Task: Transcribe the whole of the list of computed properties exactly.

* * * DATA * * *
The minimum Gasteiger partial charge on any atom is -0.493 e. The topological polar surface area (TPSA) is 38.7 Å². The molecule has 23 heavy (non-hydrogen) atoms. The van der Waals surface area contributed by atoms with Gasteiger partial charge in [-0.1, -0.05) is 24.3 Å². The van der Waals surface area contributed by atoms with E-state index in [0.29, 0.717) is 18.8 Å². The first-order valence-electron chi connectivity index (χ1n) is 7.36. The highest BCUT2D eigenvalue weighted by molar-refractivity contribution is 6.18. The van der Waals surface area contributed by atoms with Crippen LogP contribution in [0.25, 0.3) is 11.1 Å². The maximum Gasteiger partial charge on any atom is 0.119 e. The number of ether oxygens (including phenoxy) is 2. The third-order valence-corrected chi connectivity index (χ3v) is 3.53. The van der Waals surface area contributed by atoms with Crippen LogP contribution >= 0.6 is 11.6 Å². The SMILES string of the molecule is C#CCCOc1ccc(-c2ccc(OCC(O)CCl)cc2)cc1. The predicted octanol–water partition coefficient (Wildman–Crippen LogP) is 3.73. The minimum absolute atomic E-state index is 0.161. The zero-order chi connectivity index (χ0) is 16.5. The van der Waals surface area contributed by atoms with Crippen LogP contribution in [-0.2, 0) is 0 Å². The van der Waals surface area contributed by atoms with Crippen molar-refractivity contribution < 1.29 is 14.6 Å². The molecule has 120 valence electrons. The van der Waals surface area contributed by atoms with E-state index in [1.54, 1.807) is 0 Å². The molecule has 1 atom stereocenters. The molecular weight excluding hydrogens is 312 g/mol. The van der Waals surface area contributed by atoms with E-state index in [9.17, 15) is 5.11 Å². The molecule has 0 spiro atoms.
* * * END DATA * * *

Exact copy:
The minimum Gasteiger partial charge on any atom is -0.493 e. The topological polar surface area (TPSA) is 38.7 Å². The molecule has 23 heavy (non-hydrogen) atoms. The van der Waals surface area contributed by atoms with Gasteiger partial charge in [-0.1, -0.05) is 24.3 Å². The van der Waals surface area contributed by atoms with E-state index in [0.29, 0.717) is 18.8 Å². The first-order valence-electron chi connectivity index (χ1n) is 7.36. The highest BCUT2D eigenvalue weighted by molar-refractivity contribution is 6.18. The van der Waals surface area contributed by atoms with Crippen LogP contribution in [0.25, 0.3) is 11.1 Å². The maximum Gasteiger partial charge on any atom is 0.119 e. The number of ether oxygens (including phenoxy) is 2. The third-order valence-corrected chi connectivity index (χ3v) is 3.53. The van der Waals surface area contributed by atoms with Crippen LogP contribution >= 0.6 is 11.6 Å². The SMILES string of the molecule is C#CCCOc1ccc(-c2ccc(OCC(O)CCl)cc2)cc1. The predicted octanol–water partition coefficient (Wildman–Crippen LogP) is 3.73. The minimum absolute atomic E-state index is 0.161. The zero-order chi connectivity index (χ0) is 16.5. The van der Waals surface area contributed by atoms with Crippen LogP contribution in [-0.2, 0) is 0 Å². The van der Waals surface area contributed by atoms with Crippen molar-refractivity contribution < 1.29 is 14.6 Å². The molecule has 120 valence electrons. The van der Waals surface area contributed by atoms with E-state index in [1.54, 1.807) is 0 Å². The molecule has 1 atom stereocenters. The molecular weight excluding hydrogens is 312 g/mol. The van der Waals surface area contributed by atoms with E-state index in [9.17, 15) is 5.11 Å². The molecule has 0 spiro atoms.